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Sökning: WFRF:(Zock J. P.) > (2005-2009)

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11.
  • Harrop, J., et al. (författare)
  • Eczema, atopy and allergen exposure in adults : a population-based study
  • 2007
  • Ingår i: Clinical and Experimental Allergy. - 0954-7894 .- 1365-2222. ; 37:4, s. 526-535
  • Tidskriftsartikel (refereegranskat)abstract
    • Background: There are few published studies on geographical variation in prevalence of eczema in adults or its association with recognised risk factors for allergic disease. Objective: To describe the geographical variation in prevalence of eczema in adults, assess the associations with sociodemographic risk factors, serum-specific IgE and IgG, and exposure to allergen. Methods: A community-based sample of 8206 adults aged 27-56 years, in 25 European centres and Portland, USA, provided questionnaire information on symptoms of eczema. Serum-specific IgE to house dust mite (HDM), cat, grass and Cladosporium, and IgG and IgG4 to HDM and cat were measured. Mattress levels of mite and cat allergen were assessed. Results: Overall prevalence of eczema was 7.1% (range between countries of 2.2-17.6%). Eczema was associated with female gender [odds ratio (OR) 1.25; 95% confidence interval (CI) (1.01-1.55)], family history of atopic disease (OR 1.43; 95% CI 1.18-1.74), IgE sensitization to at least one allergen (OR 1.50; 95% CI 1.19-1.90), particularly Cladosporium (OR 3.65; 95% CI 1.81-7.37), and total IgE. Eczema was negatively associated with age and no clear associations were observed with sibship size, mattress mite and cat allergen levels or with cat and HDM-specific IgG or IgG4. Conclusions: There is geographical variation in the prevalence of eczema in adults both within and between countries. Although the disease is associated with IgE sensitization, in this study it was not related to mattress mite or cat allergen levels.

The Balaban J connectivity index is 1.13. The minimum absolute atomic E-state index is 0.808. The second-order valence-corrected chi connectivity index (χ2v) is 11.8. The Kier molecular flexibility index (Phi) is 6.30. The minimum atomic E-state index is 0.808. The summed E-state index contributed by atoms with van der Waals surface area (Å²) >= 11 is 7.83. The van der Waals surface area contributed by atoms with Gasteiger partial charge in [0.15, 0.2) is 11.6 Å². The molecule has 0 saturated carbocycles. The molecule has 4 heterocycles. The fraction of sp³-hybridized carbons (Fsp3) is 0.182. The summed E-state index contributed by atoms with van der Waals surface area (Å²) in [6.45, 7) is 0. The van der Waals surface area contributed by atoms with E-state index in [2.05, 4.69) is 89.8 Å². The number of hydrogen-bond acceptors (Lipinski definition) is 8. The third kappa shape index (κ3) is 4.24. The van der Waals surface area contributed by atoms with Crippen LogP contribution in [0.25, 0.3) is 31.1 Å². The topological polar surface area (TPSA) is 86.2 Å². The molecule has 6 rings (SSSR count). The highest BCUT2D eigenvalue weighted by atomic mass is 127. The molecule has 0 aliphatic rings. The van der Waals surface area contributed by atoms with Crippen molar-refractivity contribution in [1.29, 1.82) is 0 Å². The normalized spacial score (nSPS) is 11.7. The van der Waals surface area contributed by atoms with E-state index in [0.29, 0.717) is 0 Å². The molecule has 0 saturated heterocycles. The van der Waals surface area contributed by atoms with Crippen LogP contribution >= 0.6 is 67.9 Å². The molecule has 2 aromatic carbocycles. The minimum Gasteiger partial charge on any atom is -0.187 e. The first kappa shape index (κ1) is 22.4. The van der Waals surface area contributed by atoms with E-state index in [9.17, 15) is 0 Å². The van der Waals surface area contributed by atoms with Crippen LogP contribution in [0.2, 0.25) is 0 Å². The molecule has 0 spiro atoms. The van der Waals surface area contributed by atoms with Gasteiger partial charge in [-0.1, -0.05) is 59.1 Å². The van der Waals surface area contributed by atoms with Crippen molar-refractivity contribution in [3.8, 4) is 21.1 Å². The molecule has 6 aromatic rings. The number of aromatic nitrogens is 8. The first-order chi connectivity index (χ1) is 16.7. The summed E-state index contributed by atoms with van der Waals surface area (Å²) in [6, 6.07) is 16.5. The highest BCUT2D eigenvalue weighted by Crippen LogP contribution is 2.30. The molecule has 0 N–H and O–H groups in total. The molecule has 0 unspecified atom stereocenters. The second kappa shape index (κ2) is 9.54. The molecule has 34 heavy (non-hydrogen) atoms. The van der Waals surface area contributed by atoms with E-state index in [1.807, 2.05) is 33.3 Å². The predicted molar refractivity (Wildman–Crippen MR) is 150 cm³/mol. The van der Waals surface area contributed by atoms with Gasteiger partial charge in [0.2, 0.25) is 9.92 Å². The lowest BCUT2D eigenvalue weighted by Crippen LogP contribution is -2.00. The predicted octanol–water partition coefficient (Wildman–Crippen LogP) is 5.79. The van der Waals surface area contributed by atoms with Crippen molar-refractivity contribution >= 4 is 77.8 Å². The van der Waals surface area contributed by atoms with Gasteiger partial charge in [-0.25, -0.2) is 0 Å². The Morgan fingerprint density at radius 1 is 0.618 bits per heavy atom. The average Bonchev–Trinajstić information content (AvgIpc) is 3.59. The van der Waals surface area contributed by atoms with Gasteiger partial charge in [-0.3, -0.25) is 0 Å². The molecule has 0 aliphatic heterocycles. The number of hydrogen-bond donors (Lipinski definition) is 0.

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12.
  • Zock, Jan-Paul, et al. (författare)
  • The use of household cleaning sprays and adult asthma : an international longitudinal study
  • 2007
  • Ingår i: American Journal of Respiratory and Critical Care Medicine. - 1073-449X .- 1535-4970. ; 176:8, s. 735-741
  • Tidskriftsartikel (refereegranskat)abstract
    • Rationale: Cleaning work and professional use of certain cleaning products have been associated with asthma, but respiratory effects of nonprofessional home cleaning have rarely been studied. Objectives: To investigate the risk of new-onset asthma in relation to the use of common household cleaners. Methods: Within the follow-up of the European Community Respiratory Health Survey in 10 countries, we identified 3,503 persons doing the cleaning in their homes and who were free of asthma at baseline. Frequency of use of 15 types of cleaning products was obtained in a face-to-face interview at follow-up. We studied the incidence of asthma defined as physician diagnosis and as symptoms or medication usage at follow-up. Associations between asthma and the use of cleaning products were evaluated using multivariable Cox proportional hazards or log-binomial regression analysis. Measurements and Main Results: The use of cleaning sprays at least weekly (42% of participants) was associated with the incidence of asthma symptoms or medication (relative risk [RR], 1.49; 95% confidence interval [Cl], 1.12-1.99) and wheeze (RR, 1.39; 95% Cl, 1.06-1.80). The incidence of physician-diagnosed asthma was higher among those using sprays at least 4 days per week (RR, 2.11; 95% Cl, 1.15-3.89). These associations were consistent for subgroups and not modified by atopy. Dose-response relationships (P < 0.05) were apparent for the frequency of use and the number of different sprays. Risks were predominantly found for the commonly used glass-cleaning, furniture, and air-refreshing sprays. Cleaning products not applied in spray form were not associated with asthma. Conclusions: Frequent use of common household cleaning sprays may be an important risk factor for adult asthma.
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13.
  • Kogevinas, M., et al. (författare)
  • Exposure to substances in the workplace and new-onset asthma: an international prospective population-based study (ECRHS-II)
  • 2007
  • Ingår i: Lancet. - 1474-547X. ; 370:9584, s. 336-41